6. The reaction of adipose tissue during the postabsorptive phase is to mobilize fatty acids.

Nutrient utilization during prolonged energy malnutrition or complete food deprivation

1. During prolonged periods of fasting or undernutrition, glucose and amino acids are conserved by extensive utilization of fats and ketone bodies for energy production.

2. A large portion of the fatty acids released from adipose tissue is taken up directly by the liver.

3. Hepatic ketone body formation is promoted by low glucose availability, a high glucagon/insulin ratio, and a ready supply of fatty acids.

4. Glucagon plays an important role in the excessive production of ketone bodies in diabetes mellitus.

5. Fatty acids cannot be used for glucose synthesis.

6. Ketone bodies are formed in the mitochondria from acetyl coenzyme A.

7. Hepatic very-low-density lipoproteins may be synthesized from adipose-derived fatty acid as well as from newly synthesized fatty acid.

8. Hormonal conditions direct the distribution of very-low-density lipoprotein fatty acids in the body.

9. Changes in growth hormone concentrations may aid in shifting peripheral fuel utilization from glucose and amino acids to ketone bodies and fatty acids.

Special fuel considerations of ruminants

1. Ruminants exist in a perpetual state of gluconeogenesis because of their unique digestive process.

The rate of absorption of nutrients from the gut is not constant, but rather fluctuates greatly with food intake. Meals are digested at a rate dependent on their chemical composition, regardless of the animal’s nutrient needs. The nature of digestion dictates that nutrient absorption from the gut is rapid during digestion and then ceases during interdigestive periods. In other words, the gut is not a storehouse for nutrients, and digestion is not modulated by the animal’s nutritional demands. Nutrient needs are not well matched to the wide fluctuations that occur in nutrient absorption from the gut. In fact, a vital need exists for a constant, steady supply of fuel-providing nutrients to maintain the basal metabolic functions of the body. In addition, the periods when the animal’s metabolic needs are greatly elevated often do not coincide with times of rapid absorption of nutrients from the gut. Therefore, animals must have a sophisticated system for maintaining the supply of nutrients, particularly energy-supplying nutrients, and buffering both the short-term and the long-term “feast or famine” effects associated with the absorptive and postabsorptive periods of digestion.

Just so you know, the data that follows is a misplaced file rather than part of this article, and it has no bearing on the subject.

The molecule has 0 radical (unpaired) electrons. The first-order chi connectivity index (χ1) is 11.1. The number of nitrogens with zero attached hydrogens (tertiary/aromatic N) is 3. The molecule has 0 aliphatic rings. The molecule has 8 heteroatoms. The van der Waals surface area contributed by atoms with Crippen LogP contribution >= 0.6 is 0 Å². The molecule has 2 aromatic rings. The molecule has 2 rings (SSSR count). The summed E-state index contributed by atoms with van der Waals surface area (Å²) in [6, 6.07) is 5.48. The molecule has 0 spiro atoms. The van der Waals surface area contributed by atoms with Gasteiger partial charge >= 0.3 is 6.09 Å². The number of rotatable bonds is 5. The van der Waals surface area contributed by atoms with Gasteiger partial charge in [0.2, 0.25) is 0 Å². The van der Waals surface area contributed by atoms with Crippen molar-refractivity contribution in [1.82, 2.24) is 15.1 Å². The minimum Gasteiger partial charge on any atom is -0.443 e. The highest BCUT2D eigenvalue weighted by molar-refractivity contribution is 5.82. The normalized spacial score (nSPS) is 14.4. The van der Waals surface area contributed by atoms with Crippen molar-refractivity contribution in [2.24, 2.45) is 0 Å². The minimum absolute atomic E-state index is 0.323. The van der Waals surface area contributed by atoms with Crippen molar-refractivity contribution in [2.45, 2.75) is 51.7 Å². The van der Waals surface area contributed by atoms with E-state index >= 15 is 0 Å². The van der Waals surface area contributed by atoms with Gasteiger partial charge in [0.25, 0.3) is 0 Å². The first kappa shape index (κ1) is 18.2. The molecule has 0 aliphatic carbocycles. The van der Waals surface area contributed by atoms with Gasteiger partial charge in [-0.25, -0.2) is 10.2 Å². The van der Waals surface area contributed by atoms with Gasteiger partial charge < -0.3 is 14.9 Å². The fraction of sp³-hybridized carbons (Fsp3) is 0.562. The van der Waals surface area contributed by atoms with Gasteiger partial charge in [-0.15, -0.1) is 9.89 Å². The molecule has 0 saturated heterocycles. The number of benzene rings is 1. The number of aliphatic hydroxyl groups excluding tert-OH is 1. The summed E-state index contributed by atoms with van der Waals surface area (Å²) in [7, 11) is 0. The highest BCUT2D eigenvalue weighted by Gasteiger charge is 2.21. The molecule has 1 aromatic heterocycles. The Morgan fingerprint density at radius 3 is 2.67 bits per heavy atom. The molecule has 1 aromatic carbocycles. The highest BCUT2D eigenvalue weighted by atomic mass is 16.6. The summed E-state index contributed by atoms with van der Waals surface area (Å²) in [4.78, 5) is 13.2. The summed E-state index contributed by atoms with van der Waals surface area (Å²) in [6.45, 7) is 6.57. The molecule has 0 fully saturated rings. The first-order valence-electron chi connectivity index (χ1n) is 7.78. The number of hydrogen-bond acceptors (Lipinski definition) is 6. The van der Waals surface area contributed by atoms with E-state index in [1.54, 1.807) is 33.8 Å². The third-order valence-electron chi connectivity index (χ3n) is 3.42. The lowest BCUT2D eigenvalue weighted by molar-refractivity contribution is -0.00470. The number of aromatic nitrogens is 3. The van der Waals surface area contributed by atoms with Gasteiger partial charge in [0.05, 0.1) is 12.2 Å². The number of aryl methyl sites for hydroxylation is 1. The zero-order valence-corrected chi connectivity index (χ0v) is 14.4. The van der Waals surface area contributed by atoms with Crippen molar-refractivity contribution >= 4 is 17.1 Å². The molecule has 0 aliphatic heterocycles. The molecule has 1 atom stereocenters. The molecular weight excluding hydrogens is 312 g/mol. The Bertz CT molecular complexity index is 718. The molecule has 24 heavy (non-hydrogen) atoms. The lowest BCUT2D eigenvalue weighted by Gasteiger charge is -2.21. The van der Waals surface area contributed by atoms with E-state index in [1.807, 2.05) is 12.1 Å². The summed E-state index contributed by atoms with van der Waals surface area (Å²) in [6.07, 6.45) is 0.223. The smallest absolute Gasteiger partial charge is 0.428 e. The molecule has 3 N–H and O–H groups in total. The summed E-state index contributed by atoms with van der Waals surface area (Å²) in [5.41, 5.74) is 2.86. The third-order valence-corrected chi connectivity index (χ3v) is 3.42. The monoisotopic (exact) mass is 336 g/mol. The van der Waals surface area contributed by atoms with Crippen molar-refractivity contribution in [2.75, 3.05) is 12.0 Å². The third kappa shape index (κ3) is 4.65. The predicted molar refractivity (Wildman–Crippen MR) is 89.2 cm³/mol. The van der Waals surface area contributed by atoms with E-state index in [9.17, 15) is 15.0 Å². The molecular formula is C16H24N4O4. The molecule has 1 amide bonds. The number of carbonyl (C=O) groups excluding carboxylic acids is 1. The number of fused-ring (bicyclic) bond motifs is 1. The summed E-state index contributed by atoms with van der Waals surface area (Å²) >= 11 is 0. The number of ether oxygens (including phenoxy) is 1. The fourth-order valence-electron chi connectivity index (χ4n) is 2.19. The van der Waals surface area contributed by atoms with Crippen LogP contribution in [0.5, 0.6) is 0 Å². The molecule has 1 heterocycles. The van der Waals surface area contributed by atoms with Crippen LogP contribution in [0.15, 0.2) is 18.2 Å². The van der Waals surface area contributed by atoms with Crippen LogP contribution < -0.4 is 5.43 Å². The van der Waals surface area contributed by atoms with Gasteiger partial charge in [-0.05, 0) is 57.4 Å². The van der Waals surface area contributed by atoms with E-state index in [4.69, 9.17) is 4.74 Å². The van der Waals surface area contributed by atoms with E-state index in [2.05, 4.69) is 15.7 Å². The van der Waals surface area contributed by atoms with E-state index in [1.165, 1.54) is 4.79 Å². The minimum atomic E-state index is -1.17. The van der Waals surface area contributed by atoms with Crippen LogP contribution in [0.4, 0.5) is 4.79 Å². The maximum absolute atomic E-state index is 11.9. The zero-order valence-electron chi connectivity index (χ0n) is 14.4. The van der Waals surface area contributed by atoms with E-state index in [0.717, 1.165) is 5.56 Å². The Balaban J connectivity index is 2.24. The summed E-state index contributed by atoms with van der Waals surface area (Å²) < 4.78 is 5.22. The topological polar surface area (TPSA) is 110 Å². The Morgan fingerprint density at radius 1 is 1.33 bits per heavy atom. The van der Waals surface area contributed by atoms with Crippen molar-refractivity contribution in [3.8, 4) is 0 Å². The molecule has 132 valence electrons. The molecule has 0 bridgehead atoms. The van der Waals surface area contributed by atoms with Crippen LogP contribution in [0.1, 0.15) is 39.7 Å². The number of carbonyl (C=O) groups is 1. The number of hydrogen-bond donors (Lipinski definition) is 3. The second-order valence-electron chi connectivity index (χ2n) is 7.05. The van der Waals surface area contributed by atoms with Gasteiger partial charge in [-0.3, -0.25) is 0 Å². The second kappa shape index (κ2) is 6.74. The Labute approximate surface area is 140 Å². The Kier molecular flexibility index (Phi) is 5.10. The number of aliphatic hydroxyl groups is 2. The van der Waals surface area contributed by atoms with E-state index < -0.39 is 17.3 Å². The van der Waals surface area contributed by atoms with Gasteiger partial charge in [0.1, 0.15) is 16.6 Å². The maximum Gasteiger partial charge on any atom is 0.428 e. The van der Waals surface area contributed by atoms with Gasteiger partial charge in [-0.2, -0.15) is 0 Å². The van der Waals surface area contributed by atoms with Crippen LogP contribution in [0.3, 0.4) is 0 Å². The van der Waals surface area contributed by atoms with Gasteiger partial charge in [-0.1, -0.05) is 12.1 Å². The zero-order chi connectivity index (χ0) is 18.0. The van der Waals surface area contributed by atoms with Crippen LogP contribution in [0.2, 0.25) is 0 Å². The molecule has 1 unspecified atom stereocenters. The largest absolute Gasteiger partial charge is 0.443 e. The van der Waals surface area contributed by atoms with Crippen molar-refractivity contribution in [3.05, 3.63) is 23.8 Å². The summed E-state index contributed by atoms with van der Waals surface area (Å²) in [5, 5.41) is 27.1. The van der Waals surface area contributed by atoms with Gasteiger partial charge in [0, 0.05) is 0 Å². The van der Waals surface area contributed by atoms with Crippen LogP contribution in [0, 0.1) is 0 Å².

Homeostatic Mechanisms Balance the Supply and Demand of Almost All Nutrients